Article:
Detective Inspector Alison Street, aged 47, Public Protection Detective Inspector and also a mum to two young adults aged 18 and 16.
The day started with… a strong cup of black coffee, a meditation session and a nice warm shower before an hour-long commute on public transport to get to work.
I’m responsible for… the Adult Care Abuse Investigation Team (ACAIT)
I joined up… on 20September 1995, having just returned from living in Russia. I decided to live there after I graduated from Exeter University with a degree in Russian and French yet having never spoken to a Russian person. That soon changed when I lived there (people who know me know I love to talk).
The department is… a forcewide team based at West Bromwich comprising of two sergeants, 11 detective constables, two police staff investigators and myself.
We complete secondary investigations into physical abuse, sexual abuse, neglect and financial abuse offences where the victim is an adult with care and support needs and where the suspect is in a position of trust, a registered carer or another adult with care and support needs.
We also investigate any deaths of adults with care and support needs within either the community, hospital or care home setting which are considered to be suspicious yet are not identified as homicide. We attend forensic post mortems, fact find on behalf of the coroners, deploy Family Liaison Officers (FLOs) and give sworn evidence in the coronial courts.
I got here… through sheer hard work, determination, gritted teeth and support from both my mentor and second line manager. I have been a single parent for most of my children’s lives, having to juggle shifts with the help of my parents after escaping an abusive relationship.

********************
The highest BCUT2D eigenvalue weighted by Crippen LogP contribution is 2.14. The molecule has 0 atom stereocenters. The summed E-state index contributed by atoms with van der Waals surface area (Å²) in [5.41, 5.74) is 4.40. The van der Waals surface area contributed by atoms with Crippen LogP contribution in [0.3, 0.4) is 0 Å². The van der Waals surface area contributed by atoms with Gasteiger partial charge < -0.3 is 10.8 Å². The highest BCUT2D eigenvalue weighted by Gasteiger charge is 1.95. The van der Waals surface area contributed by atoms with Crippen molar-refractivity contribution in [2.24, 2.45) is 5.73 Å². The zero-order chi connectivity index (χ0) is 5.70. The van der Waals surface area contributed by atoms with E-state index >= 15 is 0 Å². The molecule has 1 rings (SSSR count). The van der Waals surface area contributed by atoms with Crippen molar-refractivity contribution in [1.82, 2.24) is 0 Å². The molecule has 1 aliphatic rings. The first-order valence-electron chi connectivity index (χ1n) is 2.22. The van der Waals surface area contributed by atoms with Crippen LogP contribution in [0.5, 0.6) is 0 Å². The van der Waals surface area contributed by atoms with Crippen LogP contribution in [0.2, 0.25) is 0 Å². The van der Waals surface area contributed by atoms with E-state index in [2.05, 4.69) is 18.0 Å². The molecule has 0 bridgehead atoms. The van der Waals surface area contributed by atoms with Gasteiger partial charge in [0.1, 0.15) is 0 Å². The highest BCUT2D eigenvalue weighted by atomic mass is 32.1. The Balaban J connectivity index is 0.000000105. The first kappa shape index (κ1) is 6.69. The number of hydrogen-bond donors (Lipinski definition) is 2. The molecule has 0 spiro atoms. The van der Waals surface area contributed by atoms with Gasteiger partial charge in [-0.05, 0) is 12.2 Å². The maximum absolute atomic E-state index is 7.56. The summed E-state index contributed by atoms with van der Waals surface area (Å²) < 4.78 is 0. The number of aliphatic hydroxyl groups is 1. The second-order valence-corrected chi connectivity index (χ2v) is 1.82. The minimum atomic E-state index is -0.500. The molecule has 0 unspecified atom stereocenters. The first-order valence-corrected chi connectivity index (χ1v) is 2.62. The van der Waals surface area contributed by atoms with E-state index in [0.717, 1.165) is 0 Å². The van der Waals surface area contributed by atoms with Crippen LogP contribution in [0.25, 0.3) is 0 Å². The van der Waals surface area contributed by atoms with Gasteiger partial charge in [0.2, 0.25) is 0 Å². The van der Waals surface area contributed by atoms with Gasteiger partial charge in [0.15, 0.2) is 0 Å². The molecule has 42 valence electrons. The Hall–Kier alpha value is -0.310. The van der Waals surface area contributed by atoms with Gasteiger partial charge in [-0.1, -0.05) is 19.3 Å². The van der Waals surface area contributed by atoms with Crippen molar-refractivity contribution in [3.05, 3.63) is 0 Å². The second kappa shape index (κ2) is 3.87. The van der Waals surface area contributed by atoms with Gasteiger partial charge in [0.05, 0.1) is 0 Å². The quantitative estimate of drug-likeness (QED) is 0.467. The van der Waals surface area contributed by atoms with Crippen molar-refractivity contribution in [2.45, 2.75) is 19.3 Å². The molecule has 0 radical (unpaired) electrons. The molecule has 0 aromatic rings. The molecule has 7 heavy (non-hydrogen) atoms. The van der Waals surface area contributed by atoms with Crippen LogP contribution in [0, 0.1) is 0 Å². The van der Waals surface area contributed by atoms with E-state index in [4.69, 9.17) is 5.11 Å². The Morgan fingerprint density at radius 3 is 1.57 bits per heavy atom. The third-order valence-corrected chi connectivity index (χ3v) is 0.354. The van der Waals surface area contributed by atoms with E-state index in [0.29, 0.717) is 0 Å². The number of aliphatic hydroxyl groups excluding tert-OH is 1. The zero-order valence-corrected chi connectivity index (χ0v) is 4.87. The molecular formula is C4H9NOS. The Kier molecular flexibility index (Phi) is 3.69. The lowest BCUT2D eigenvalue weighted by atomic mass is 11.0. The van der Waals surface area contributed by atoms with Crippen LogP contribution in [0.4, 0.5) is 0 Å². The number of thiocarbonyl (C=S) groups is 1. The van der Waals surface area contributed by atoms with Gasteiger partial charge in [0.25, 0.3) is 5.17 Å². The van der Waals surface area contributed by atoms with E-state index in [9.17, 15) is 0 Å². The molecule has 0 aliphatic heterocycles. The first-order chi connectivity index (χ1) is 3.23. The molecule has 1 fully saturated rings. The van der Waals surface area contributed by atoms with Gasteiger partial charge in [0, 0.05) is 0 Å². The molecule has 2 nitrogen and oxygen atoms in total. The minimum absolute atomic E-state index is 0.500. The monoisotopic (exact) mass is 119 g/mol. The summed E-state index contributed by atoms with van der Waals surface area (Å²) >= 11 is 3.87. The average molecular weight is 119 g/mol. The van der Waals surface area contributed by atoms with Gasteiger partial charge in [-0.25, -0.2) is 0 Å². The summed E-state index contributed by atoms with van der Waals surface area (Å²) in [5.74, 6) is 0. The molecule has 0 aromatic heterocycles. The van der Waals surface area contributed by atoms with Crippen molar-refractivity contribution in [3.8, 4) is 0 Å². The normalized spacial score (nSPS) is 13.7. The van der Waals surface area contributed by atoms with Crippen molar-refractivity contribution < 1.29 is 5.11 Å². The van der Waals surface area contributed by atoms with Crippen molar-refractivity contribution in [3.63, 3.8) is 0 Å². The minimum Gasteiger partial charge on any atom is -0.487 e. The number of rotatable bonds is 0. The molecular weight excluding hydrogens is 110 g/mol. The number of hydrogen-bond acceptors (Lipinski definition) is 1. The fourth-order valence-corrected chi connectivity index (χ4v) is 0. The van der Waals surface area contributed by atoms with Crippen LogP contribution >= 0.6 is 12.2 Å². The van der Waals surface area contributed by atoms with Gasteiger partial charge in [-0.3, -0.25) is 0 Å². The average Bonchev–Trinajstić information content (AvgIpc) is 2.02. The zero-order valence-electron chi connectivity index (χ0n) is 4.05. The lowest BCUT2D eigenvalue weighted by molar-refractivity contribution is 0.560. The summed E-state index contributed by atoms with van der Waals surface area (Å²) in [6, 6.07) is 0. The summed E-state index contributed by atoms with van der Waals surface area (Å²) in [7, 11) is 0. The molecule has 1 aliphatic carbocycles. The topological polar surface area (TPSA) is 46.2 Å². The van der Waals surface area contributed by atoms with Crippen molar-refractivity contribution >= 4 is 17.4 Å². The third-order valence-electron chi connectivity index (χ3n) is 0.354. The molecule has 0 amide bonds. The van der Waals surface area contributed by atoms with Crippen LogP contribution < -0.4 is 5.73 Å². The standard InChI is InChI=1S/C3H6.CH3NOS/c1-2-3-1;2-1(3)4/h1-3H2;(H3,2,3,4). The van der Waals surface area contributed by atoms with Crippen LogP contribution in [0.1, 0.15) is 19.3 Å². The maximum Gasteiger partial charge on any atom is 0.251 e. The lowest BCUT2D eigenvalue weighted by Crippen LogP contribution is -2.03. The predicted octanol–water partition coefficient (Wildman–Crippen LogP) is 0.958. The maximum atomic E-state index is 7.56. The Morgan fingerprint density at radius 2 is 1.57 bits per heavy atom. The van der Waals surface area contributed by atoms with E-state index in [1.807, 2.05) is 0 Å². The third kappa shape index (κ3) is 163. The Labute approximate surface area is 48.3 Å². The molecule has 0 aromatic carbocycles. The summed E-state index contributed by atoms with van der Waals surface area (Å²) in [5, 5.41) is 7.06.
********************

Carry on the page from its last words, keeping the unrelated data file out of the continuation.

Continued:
I was diagnosed with cancer in 2013 and underwent lengthy treatment and I was told by someone that I would never make it in life, but I knew that I wanted to go for promotion and worked so hard to become a sergeant and later an inspector.
My typical day… there is no typical day. It always starts with a morning briefing. But, after that, I could be at a safeguarding adult meeting, a forensic post mortem or catching up with my investigative strategies. I always end my day however with a walk to get my steps in.
My most memorable moment… would probably be the occasions where I have put my degree into practice and have used my language skills. I was the FLO on a murder several years ago where the suspect fled to France and, as there was no extradition treaty I had to travel there to interview him and later attend the court hearing and appeal. I also flew out to Moscow with Aston Villa FC and the gold commander in 2009 to aid communication between the Russian police and WMP.
The best part of the job… is being in a privileged position to investigate death. I come from a family of funeral directors where death has always been a part of life. To be able to provide a voice for the deceased and answers to the families who want to know how their loved one has died means so much to me.
The worst part of the job… as corny as it sounds, I genuinely can’t think of anything negative. The team is just lovely – really passionate about the job we all do. We get to meet some inspirational people, have time to do a really thorough investigation and ultimately, we make a real difference to the lives of some extremely vulnerable people.
If I didn’t do this I’d… probably write a book about some of the hair-raising and odd things that have happened to me in my life. I’d travel more, spend more time with my friends and family and I plan to train to be a funeral celebrant post retirement.
If you have been inspired by Alison’s story and are considering a new career where you can really make a difference, then why not think about joining West Midlands Police?
To find out more, visit our PC Recruitment pages.